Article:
(Reuters) - Democrats and Republicans in Congress reached a deal on Tuesday to fund federal government activities through next March and eliminate any threat of agency shutdowns that could upset voters ahead of the November 6 presidential and congressional elections.

The deal, announced by House of Representatives Speaker John Boehner and Senate Majority Leader Harry Reid, would fund discretionary federal programs - from defense and foreign aid to education and medical research - at an annual rate of $1.047 trillion, the level specified in last year's debt limit deal.

The full House and Senate would still need to approve the measure by September 30, the end of the current fiscal year, when funding runs out. Congress will be in recess most of August and the first week of September.

If passed by Congress, the deal for a six-month spending extension eliminates one layer of difficult year-end bills Congress must grapple with just after the election as it deals with the "fiscal cliff" of expiring tax cuts, automatic spending cuts, a debt-limit increase and other fiscal deadlines that economists say if not averted could harm an already-weak economy.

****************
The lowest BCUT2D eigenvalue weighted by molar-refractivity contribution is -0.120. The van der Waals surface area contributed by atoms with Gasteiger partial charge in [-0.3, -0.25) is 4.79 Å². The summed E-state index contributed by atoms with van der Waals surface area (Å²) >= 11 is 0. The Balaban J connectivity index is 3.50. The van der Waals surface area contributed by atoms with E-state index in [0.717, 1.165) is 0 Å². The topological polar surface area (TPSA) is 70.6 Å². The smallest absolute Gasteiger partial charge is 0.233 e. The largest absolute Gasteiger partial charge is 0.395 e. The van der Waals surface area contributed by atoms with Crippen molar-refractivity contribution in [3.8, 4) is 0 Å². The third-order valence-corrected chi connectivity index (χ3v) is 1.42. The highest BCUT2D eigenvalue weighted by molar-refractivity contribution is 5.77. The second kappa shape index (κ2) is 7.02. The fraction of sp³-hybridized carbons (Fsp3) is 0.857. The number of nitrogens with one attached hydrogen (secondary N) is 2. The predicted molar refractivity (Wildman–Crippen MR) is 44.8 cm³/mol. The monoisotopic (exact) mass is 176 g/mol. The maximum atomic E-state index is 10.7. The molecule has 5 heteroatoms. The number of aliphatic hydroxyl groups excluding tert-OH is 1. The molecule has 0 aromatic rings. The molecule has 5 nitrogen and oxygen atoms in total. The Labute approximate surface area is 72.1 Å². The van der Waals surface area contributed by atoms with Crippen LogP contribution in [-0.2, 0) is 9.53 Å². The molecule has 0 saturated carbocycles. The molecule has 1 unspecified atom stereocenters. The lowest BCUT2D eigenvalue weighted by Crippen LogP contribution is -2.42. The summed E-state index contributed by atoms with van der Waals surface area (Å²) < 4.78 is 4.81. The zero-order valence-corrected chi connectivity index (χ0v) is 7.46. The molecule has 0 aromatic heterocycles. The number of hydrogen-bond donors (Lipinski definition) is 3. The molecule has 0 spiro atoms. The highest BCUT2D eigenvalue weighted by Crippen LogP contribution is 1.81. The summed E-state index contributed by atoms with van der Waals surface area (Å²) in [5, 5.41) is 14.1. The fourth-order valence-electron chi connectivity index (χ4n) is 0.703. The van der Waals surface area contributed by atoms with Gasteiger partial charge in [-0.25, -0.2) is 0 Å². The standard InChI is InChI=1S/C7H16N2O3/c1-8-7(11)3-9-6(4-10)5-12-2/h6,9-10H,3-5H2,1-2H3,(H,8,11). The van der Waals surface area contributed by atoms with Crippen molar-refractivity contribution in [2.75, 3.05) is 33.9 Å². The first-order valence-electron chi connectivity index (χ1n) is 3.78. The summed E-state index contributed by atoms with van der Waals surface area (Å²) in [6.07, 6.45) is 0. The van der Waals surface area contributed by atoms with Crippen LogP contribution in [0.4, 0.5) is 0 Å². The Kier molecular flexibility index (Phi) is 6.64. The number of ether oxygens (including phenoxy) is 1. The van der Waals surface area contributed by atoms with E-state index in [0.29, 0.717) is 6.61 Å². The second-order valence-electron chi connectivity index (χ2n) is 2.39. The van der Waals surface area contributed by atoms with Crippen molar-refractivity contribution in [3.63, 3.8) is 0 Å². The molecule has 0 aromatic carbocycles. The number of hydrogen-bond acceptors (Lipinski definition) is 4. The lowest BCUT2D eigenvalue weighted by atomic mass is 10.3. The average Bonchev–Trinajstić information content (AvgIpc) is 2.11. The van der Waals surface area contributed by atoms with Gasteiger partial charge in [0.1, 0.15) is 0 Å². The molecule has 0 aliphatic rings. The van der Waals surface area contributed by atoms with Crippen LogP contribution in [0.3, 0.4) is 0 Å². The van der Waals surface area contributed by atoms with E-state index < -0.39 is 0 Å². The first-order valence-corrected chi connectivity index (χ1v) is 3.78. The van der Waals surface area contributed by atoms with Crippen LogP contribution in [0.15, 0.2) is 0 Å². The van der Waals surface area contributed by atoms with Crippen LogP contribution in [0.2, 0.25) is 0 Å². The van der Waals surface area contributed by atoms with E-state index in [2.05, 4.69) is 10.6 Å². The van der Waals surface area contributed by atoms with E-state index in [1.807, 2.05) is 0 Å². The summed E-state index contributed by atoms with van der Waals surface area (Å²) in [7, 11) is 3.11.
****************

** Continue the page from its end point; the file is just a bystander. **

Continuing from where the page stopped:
It also would protect Republicans from being blamed for potential government shutdowns by demanding bigger spending cuts than already agreed to in last year's multi-year budget deal.

"This agreement reached between the Senate, the House and the White House provides stability for the coming months, when we will have to resolve critical issues that directly affect middle class families," Reid, a Democrat, said in a statement. "I hope that we can face the challenges ahead in the same spirit of compromise."